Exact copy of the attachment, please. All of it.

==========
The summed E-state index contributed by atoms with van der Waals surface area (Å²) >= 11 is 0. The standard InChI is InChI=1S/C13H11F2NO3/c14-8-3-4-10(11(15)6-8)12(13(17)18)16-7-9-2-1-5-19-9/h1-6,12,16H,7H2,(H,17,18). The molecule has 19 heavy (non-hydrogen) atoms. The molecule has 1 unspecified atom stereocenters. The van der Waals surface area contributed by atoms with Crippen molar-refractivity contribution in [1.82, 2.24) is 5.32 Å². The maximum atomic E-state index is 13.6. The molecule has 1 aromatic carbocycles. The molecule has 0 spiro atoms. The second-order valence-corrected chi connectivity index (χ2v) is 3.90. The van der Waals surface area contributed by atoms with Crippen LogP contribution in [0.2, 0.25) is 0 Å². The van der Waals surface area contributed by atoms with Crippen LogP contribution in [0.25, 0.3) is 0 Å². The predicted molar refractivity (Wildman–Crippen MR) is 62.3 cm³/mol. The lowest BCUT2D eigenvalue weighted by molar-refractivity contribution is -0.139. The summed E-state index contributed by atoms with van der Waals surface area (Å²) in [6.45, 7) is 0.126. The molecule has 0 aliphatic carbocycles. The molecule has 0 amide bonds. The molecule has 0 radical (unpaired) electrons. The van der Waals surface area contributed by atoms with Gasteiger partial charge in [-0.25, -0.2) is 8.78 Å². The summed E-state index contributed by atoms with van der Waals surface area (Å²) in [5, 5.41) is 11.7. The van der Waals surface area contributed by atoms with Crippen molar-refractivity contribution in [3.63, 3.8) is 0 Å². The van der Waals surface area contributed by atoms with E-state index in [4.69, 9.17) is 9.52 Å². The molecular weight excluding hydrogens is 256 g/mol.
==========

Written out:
The summed E-state index contributed by atoms with van der Waals surface area (Å²) >= 11 is 0. The standard InChI is InChI=1S/C13H11F2NO3/c14-8-3-4-10(11(15)6-8)12(13(17)18)16-7-9-2-1-5-19-9/h1-6,12,16H,7H2,(H,17,18). The molecule has 19 heavy (non-hydrogen) atoms. The molecule has 1 unspecified atom stereocenters. The van der Waals surface area contributed by atoms with Crippen molar-refractivity contribution in [1.82, 2.24) is 5.32 Å². The maximum atomic E-state index is 13.6. The molecule has 1 aromatic carbocycles. The molecule has 0 spiro atoms. The second-order valence-corrected chi connectivity index (χ2v) is 3.90. The van der Waals surface area contributed by atoms with Crippen LogP contribution in [0.2, 0.25) is 0 Å². The van der Waals surface area contributed by atoms with Crippen LogP contribution in [0.25, 0.3) is 0 Å². The predicted molar refractivity (Wildman–Crippen MR) is 62.3 cm³/mol. The lowest BCUT2D eigenvalue weighted by molar-refractivity contribution is -0.139. The summed E-state index contributed by atoms with van der Waals surface area (Å²) in [6.45, 7) is 0.126. The molecule has 0 aliphatic carbocycles. The molecule has 0 amide bonds. The molecule has 0 radical (unpaired) electrons. The van der Waals surface area contributed by atoms with Gasteiger partial charge in [-0.25, -0.2) is 8.78 Å². The summed E-state index contributed by atoms with van der Waals surface area (Å²) in [5, 5.41) is 11.7. The van der Waals surface area contributed by atoms with Crippen molar-refractivity contribution in [3.63, 3.8) is 0 Å². The van der Waals surface area contributed by atoms with E-state index in [4.69, 9.17) is 9.52 Å². The molecular weight excluding hydrogens is 256 g/mol.